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The University of Manitoba campuses are located on original lands of Anishinaabeg, Cree, Oji-Cree, Dakota, and Dene peoples, and on the homeland of the MĂ©tis Nation. More

Manitoba Gay and Lesbian Archives: Home

Manitoba Gay and Lesbian Archives

National Gay Conference, 1975

Written and researched by:

Graham Stinnett, MA 
Archival Assistant

The formation of the Manitoba Gay and Lesbian Archives is a symbolic culmination of Lesbian, Gay, Bisexual, Transgendered, Two-spirited, and Queer individuals and organizations recording people’s history. Through this active approach to preservation and self-awareness, an outstanding body of knowledge exists today on the life, literature, art, philosophy and history of the Winnipeg LGBTTQ community dating back to the 1920s. Like all social histories, the context of the world surrounding a place in a given time plays a large part in shaping this body of material. However, Winnipeg experienced a particularly active movement of well-organized individuals and groups who took it upon themselves to create their own liberation, seeking to advance the rights of gays and lesbians throughout the province.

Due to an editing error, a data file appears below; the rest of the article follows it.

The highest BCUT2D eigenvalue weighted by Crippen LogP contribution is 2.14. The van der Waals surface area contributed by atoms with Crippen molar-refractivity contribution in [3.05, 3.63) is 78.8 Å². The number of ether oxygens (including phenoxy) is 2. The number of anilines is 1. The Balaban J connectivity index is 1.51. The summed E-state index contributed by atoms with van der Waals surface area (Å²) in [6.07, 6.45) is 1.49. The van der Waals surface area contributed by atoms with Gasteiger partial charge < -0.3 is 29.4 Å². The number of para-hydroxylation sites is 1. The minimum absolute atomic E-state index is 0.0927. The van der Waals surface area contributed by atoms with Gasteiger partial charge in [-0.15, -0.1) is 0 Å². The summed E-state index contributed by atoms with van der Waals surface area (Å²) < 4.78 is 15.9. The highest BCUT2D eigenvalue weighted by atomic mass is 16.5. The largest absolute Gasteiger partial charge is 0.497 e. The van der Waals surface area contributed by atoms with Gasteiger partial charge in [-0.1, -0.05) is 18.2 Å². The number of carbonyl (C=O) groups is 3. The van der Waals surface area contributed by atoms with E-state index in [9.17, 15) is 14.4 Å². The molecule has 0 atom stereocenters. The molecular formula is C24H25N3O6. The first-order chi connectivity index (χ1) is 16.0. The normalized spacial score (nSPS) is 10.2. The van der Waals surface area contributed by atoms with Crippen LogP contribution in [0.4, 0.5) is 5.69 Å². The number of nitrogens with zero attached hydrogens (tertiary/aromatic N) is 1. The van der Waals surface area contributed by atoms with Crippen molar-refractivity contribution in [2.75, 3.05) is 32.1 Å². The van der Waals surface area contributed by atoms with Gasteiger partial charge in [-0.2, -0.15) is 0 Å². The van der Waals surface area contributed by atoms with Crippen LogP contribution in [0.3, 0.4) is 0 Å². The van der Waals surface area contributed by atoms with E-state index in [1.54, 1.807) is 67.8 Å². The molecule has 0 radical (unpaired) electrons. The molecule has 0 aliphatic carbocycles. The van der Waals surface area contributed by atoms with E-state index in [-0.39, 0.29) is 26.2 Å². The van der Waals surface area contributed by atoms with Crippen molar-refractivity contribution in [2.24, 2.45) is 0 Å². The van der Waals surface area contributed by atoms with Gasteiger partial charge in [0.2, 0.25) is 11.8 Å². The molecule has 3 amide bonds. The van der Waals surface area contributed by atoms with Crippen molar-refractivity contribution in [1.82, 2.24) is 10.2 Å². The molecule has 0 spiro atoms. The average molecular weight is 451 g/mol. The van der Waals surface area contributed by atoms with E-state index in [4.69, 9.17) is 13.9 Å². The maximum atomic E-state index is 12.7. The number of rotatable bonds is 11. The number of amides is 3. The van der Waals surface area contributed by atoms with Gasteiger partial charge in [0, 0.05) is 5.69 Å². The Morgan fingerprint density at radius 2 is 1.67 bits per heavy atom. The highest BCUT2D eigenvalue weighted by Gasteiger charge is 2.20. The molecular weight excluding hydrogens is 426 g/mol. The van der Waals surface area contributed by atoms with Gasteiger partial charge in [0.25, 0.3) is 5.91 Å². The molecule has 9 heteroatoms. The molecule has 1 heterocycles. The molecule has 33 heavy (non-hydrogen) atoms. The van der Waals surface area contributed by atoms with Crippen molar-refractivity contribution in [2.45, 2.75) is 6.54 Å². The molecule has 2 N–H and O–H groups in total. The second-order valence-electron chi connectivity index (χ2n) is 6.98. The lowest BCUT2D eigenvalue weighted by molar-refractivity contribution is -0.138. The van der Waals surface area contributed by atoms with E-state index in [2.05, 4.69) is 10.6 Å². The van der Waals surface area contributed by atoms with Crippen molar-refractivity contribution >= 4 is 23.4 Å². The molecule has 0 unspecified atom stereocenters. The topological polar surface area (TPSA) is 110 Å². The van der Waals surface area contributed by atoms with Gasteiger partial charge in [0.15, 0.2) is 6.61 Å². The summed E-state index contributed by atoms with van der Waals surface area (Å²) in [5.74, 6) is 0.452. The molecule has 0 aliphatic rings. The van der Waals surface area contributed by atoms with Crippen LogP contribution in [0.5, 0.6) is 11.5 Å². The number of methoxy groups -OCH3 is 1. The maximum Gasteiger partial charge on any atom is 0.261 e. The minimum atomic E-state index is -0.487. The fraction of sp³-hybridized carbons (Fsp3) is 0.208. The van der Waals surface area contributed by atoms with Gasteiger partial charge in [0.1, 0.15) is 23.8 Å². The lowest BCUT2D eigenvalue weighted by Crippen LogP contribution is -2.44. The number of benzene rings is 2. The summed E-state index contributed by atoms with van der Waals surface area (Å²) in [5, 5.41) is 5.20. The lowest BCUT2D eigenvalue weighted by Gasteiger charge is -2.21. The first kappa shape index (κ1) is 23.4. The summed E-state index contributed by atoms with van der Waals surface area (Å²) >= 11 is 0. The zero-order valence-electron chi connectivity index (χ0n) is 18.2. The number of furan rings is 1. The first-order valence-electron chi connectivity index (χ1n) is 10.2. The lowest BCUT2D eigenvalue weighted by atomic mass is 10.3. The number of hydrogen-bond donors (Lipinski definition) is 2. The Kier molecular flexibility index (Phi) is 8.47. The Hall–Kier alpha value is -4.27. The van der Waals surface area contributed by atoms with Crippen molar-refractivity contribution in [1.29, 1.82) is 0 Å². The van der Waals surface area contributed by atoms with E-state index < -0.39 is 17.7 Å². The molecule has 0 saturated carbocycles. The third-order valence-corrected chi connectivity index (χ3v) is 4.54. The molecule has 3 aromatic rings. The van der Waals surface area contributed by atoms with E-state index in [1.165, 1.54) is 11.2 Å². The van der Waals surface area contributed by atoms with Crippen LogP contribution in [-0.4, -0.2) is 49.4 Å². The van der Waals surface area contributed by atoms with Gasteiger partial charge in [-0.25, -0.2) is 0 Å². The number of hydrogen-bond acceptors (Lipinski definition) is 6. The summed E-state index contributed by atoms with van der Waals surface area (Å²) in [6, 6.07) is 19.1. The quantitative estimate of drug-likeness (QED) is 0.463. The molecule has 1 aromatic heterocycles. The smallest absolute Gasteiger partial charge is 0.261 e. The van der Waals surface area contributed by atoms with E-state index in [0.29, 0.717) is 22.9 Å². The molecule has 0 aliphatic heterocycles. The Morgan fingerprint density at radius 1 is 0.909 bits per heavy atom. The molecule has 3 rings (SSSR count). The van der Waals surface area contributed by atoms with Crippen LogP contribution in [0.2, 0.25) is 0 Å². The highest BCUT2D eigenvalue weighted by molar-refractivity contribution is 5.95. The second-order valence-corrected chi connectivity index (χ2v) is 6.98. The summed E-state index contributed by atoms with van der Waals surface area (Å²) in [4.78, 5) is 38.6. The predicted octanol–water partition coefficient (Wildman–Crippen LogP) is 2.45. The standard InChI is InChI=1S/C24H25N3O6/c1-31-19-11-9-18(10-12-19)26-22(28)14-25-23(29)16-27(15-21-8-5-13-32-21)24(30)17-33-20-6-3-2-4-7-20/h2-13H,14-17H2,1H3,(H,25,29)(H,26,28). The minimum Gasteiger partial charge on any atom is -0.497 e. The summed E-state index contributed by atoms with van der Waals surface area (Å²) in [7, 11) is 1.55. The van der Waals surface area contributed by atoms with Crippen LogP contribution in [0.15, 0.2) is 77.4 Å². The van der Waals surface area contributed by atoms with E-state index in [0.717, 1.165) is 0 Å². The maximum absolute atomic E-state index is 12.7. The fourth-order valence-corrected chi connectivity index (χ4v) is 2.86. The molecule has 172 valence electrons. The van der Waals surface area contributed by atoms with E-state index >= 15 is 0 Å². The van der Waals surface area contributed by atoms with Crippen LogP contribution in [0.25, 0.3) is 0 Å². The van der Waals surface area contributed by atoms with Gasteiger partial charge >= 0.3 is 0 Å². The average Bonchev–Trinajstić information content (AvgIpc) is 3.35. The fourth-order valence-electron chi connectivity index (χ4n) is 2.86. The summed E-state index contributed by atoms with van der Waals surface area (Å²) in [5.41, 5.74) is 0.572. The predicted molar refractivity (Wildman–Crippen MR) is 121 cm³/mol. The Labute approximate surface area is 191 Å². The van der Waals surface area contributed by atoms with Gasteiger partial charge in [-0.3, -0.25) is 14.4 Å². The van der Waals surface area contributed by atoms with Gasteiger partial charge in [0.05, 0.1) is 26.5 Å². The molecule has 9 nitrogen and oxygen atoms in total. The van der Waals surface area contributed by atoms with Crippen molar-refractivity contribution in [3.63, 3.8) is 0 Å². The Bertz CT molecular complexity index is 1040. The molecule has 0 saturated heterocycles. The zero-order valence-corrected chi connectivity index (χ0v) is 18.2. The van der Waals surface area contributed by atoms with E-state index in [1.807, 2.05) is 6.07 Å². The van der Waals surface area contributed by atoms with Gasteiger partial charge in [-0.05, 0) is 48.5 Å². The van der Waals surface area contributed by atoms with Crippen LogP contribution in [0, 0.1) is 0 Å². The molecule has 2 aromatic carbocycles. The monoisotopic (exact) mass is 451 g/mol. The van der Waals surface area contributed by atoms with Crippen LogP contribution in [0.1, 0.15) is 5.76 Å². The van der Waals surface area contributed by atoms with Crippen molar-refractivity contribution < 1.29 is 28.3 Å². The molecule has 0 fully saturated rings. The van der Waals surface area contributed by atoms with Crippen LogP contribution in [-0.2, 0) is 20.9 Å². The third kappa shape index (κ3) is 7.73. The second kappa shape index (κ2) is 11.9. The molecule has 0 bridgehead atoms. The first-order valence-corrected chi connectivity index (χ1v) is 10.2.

Browse the Manitoba Gay and Lesbian Archives finding aid

View the Manitoba Gay and Lesbian Archives digital collection

Learn how to use our archives

For more information on transgendered people, visit the University of Victoria's Transgender Archives.



Credits

Website text and layout

  • Graham Stinnett

Arrangement and description of records:

  • Graham Stinnett
  • Cynthia Worseley

Creation of finding aid

  • Graham Stinnett

Scanning and description of digital collection

  • Graham Stinnett
  • Andrea Martin

Website creation

  • Brett Lougheed

Project administration and management

  • Brian Hubner
  • Brett Lougheed

We also wish to acknowledge the contributions of Ryan Schultz for the preservation of the Manitoba Gay and Lesbian Archives prior to its donation to the University of Manitoba and for acting as a consultant throughout this project.

We are also indebted to David Churchill (Director) and the University of Manitoba Institute for the Humanities' LGBTTQ Initiative, whose historical knowledge and training greatly influenced this project at all levels.


We acknowledge the financial support of the Government of Canada through Library and Archives Canada, and administered by the Canadian Council of Archives.

We also acknowledge the financial support of the University of Manitoba and the Institute for Humanities through the Academic Enhancement Fund.